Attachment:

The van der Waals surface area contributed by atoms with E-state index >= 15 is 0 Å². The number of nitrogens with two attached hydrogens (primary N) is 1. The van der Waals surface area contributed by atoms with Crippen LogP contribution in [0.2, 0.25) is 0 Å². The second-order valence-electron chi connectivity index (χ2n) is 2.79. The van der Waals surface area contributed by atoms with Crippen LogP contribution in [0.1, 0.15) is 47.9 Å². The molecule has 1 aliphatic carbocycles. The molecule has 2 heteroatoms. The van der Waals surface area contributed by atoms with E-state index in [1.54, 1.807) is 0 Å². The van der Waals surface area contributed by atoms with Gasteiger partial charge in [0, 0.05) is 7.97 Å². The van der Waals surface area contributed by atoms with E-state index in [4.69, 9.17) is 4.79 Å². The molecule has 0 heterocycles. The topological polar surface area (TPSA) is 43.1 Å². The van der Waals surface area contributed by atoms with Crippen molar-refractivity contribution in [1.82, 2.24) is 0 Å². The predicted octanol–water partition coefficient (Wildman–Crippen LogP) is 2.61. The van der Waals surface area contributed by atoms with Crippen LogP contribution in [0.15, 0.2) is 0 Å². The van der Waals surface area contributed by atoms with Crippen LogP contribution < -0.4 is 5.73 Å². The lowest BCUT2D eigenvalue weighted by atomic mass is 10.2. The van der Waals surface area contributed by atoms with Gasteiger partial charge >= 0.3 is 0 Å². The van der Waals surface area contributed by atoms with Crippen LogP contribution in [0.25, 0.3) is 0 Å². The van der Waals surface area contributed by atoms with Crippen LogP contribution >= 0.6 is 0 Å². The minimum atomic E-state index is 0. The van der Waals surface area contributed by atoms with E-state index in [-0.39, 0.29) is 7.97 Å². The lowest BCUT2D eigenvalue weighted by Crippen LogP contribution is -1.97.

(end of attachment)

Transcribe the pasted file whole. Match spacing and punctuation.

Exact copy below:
The van der Waals surface area contributed by atoms with E-state index >= 15 is 0 Å². The number of nitrogens with two attached hydrogens (primary N) is 1. The van der Waals surface area contributed by atoms with Crippen LogP contribution in [0.2, 0.25) is 0 Å². The second-order valence-electron chi connectivity index (χ2n) is 2.79. The van der Waals surface area contributed by atoms with Crippen LogP contribution in [0.1, 0.15) is 47.9 Å². The molecule has 1 aliphatic carbocycles. The molecule has 2 heteroatoms. The van der Waals surface area contributed by atoms with E-state index in [1.54, 1.807) is 0 Å². The van der Waals surface area contributed by atoms with Gasteiger partial charge in [0, 0.05) is 7.97 Å². The van der Waals surface area contributed by atoms with E-state index in [4.69, 9.17) is 4.79 Å². The molecule has 0 heterocycles. The topological polar surface area (TPSA) is 43.1 Å². The van der Waals surface area contributed by atoms with Crippen molar-refractivity contribution in [1.82, 2.24) is 0 Å². The predicted octanol–water partition coefficient (Wildman–Crippen LogP) is 2.61. The van der Waals surface area contributed by atoms with Crippen LogP contribution in [0.15, 0.2) is 0 Å². The van der Waals surface area contributed by atoms with Crippen LogP contribution < -0.4 is 5.73 Å². The lowest BCUT2D eigenvalue weighted by atomic mass is 10.2. The van der Waals surface area contributed by atoms with Gasteiger partial charge >= 0.3 is 0 Å². The van der Waals surface area contributed by atoms with Crippen LogP contribution in [0.25, 0.3) is 0 Å². The van der Waals surface area contributed by atoms with Crippen LogP contribution >= 0.6 is 0 Å². The minimum atomic E-state index is 0. The van der Waals surface area contributed by atoms with E-state index in [-0.39, 0.29) is 7.97 Å². The lowest BCUT2D eigenvalue weighted by Crippen LogP contribution is -1.97.